Nova Scotia

Growth spurt planned for N.S. company that farms insects for animal protein

A Halifax based life science company farming fly larvae says it plans to open a new 10,000 square metre facility by 2024 .

Oberland Agriscience aims to produce protein with the lowest carbon footprint anywhere

Greg Wanger, the founder and CEO of Oberland Agriscience, examines ground up larvae. (Oberland Agriscience submitted)

A Nova Scotia scientist who produces protein from insects is hoping to dramatically expand his company's operations by 2024 with the opening of a new facility.

Greg Wanger, the CEO and founder of Oberland Agriscience in Halifax, said he hopes the expansion will allow his company to produce high-quality protein with a low environmental impact.

Wanger recently gave CBC Radio Information Morning Halifax host Portia Clark a tour of the Ragged Lake operation. 

Portia tours a facility in Ragged Lake just outside Halifax that makes protein for animal food using fly larvae. The founder and CEO of Oberland Agriscience, Greg Wanger, says the company is hoping to complete a new 10,000 square metre facility run entirely on renewables by 2024.

According to Wanger, soldier fly larvae raised at the facility and fed organic waste are used as an ingredient to make animal feed rather than for direct human consumption.

The company is already working with poultry farmers and pet food companies, he said, and ultimately hopes to work with aquaculture operations.

He said that bait fish sardines are currently being caught and ground up to feed salmon, but that has a powerful environmental impact on the oceans.

"In nature, salmon would be eating insects for a lot of their lifestyle," Wanger said. "Their metabolism is geared toward eating these bugs so we're working with several fish farms to provide them with a really nutritious feed for their salmon."

Soldier fly larvae can grow to 8,000 times their size in 10 days. (Oberland Agriscience submitted)

In the "fly room," Wanger said the pupae metamorphose into adult flies and are then moved into a containment area where up to 60,000 flies live in a 1.5 metre space.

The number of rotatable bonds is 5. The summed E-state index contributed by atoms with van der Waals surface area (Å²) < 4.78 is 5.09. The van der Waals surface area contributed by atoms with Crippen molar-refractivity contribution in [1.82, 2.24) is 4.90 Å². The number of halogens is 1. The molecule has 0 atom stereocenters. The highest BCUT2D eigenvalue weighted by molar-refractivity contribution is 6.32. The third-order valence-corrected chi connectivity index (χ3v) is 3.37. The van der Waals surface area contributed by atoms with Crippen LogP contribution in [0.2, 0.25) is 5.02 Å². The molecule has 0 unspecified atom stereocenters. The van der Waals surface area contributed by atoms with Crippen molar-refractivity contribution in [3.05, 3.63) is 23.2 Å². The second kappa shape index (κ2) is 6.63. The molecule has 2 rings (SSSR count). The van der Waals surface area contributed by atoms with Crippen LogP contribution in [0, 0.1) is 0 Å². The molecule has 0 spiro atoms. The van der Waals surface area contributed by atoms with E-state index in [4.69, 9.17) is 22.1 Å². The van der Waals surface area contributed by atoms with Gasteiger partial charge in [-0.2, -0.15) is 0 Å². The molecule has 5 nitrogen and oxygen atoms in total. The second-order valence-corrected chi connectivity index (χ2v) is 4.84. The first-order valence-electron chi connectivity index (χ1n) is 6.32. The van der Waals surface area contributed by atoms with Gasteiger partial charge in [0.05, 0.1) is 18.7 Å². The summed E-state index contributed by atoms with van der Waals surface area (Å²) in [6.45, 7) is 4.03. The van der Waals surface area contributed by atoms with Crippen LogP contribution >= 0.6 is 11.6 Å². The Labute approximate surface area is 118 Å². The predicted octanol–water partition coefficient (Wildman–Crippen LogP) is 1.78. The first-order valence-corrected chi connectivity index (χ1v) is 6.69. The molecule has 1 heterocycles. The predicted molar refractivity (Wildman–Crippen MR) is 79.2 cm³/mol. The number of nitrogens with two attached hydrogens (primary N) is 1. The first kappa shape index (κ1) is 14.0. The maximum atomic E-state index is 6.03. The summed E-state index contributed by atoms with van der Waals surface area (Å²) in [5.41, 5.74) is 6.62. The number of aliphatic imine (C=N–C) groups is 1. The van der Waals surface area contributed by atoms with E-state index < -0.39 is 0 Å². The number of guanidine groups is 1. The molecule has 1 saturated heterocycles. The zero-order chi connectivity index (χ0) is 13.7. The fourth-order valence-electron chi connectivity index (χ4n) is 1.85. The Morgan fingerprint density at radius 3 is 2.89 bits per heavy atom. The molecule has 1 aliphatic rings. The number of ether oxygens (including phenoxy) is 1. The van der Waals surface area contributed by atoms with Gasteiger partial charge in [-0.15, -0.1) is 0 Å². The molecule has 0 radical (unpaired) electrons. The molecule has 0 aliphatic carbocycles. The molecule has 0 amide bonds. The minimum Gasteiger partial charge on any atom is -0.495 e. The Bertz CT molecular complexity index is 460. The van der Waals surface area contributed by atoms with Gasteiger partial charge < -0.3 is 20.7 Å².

There, he said, they are encouraged to mate using a series of lights and they then lay their eggs in a block with crevices called an egg block. 

Wanger said when the eggs hatch the larvae are less than a millimetre long, but grow to 8,000 times that size in 10 days. 

In the "farm room," Wanger said the larvae are are placed in bins that can then be stacked 10 to 20 high in what he referred to as vertical farming.

When they are fully grown, the larvae are dried and ground up into a powder. (Oberland Agriscience submitted)

The current facility has a capacity of 150 bins, he said, but a 10,000 square metre facility being built next door would have a capacity of 9,000 bins, Wanger said.

Wanger said this means a small space would be producing the equivalent of about 2,300 hectares of corn.

He said when the new facility is completed by the end of 2023 or 2024, it will be creating the lowest carbon footprint of any protein producer, anywhere.

"We will be going 100 per cent renewable," he said.

"We'll have a very large solar array on our roof, which will provide about 50 per cent of our power. And then the rest, we are working at a contract to bring in local wind power."

Protein from insect larvae

2 months ago
Duration 0:28
While getting a tour of the Oberland Agriscience Inc. larvae producing facility in Halifax. Information Morning host Portia Clark was invited to plunge her hands into a bin of the fully grown critters.

The fully grown larvae are dried and ground into a powder which looks like coffee grounds and contains 55 per cent protein by weight, Wanger said.

Wanger said the powder is then blended to make dog food, chicken feed or salmon pellets. 


With files from Information Morning Halifax


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